federal involvement or is dealing with our regional folks enough? It was stressed that several folks feel that we do need to have the high level folks at our meeting. Shawna suggested that we identify specific issues that we want to bring to them and ask their input on if we want participation from DC. Focus the agenda more on roadblocks or discussions at the high federal level. We should also be emphasizing the value of having the regional folks at the meeting to their supervisors. Scott suggested that the regional folks request an agency specific meeting that coincides with this meeting with their higher level supervisors (ie Shawna, Hal, Carol, etc. meet with their USFS supervisors) either before or after WWCC. Slade suggested use of Perspective on federal land, use of state and private forestry funds on the pine beetle, etc. Could we have the Western Governors’ Association invite the high level supervisors? Katie said possibly. Tim Butler suggested that each of us work to cultivate relationships with those we want here. John Cantlon said we should do an incredibly great job on a huge regional landscape level to show our credibility and draw attention. Is this the group to do that? Could we achieve that? Should we be talking about killing weeds or talking about the policies affecting our ability to kill weeds? Next year’s meeting-Folks want to meet the week after Thanksgiving so it is closer to the rodeo finals, but either before or after will be OK. Scott suggested we phase out the adobe connect and go with just conference calling. Dave Burch suggests we focus on regional efforts rather than wasting our time on FICMNEW. The videoconferencing was over $2,000 and only 8 people were on the phone at one time. We should have people submit presentations ahead of time and post them to the website. Scott suggested we have a landscape level theme for next year. Slade thinks we should really review WSFF on a regional level. An in depth discussion on pesticide container recycling is needed. Maybe we could all bring our education coordinators along so they can help to develop a regional education campaign. NAISMA set up a committee to discuss a marketing campaign. We may need to get a bigger room. Eric Lane may get bids to explore options for a different venue. Robert volunteered to set up a tour on Monday afternoon for folks that might come in early. Julie suggested we put together a video or public message and target Hollywood. She thinks we need a positive message that details the measurable accomplishments. The meeting adjourned at noon.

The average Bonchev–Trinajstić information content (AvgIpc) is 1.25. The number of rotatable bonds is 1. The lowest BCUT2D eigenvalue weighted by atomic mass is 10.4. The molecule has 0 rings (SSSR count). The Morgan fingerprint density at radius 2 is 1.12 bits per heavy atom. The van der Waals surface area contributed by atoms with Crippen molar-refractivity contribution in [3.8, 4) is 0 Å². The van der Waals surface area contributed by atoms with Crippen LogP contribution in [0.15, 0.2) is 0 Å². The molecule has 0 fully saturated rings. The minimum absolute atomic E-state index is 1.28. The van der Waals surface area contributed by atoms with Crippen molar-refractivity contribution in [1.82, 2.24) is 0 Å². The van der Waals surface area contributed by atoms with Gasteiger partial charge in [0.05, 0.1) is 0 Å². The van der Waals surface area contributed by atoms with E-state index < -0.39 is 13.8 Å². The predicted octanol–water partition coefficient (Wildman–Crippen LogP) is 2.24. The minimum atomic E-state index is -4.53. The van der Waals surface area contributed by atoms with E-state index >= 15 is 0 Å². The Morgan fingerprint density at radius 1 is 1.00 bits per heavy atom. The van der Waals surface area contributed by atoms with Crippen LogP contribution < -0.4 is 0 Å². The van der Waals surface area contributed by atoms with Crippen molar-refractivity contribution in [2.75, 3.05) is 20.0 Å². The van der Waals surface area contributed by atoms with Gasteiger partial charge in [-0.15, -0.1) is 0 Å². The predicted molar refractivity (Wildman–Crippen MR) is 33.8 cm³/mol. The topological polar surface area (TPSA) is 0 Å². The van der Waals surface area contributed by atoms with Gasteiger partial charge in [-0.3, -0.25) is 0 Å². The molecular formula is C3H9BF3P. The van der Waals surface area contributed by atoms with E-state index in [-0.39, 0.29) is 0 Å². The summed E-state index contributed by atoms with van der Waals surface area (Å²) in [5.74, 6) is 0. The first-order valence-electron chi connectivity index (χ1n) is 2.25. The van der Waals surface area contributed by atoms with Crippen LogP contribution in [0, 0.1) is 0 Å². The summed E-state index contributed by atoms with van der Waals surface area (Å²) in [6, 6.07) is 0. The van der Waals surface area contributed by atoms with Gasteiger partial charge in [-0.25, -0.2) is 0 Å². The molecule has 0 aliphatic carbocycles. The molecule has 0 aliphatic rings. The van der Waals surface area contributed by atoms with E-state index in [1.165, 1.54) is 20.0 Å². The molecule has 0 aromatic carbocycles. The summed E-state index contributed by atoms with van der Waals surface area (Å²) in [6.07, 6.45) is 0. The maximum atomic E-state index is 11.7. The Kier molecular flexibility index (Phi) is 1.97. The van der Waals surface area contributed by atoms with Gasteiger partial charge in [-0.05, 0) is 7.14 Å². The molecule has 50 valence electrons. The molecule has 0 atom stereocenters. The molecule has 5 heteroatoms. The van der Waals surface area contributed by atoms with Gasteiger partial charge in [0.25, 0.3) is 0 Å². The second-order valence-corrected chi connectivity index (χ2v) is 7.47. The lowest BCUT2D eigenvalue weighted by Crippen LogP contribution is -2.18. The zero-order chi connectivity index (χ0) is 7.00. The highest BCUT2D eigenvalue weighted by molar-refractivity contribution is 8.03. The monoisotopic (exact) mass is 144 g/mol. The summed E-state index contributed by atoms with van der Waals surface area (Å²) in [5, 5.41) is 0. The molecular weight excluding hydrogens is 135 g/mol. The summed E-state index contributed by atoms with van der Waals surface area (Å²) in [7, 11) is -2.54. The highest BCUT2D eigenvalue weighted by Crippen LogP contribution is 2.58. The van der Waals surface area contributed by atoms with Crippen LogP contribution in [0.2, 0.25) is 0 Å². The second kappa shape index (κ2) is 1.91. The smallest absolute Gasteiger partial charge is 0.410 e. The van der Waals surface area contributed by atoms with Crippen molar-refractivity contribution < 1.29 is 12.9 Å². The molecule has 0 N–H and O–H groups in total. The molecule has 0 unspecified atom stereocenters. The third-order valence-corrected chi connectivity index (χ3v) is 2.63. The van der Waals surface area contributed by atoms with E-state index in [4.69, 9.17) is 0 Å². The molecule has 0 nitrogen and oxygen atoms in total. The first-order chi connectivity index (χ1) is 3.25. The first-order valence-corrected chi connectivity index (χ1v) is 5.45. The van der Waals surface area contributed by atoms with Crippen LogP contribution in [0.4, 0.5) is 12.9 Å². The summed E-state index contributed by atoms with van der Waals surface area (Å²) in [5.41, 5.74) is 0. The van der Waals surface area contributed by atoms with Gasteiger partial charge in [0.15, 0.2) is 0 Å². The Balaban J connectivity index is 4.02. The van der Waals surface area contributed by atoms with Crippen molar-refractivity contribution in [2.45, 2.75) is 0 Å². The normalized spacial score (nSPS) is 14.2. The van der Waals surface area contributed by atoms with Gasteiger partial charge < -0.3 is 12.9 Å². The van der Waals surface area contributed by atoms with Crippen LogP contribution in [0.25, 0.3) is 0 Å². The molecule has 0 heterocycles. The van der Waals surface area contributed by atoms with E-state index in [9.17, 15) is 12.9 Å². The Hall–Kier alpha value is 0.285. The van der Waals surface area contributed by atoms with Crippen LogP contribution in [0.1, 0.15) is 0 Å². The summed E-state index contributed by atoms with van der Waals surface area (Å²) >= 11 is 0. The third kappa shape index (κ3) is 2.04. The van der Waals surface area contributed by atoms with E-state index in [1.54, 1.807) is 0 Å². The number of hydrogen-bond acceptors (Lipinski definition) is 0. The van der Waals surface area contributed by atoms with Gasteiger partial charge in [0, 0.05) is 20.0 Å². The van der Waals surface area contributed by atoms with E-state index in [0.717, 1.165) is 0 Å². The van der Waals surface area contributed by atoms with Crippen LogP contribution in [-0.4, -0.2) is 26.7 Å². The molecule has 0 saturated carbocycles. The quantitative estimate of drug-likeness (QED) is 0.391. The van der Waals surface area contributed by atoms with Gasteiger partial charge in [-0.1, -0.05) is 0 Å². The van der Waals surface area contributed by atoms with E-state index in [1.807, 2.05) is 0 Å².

Respectfully submitted, Rachel Seifert-Spilde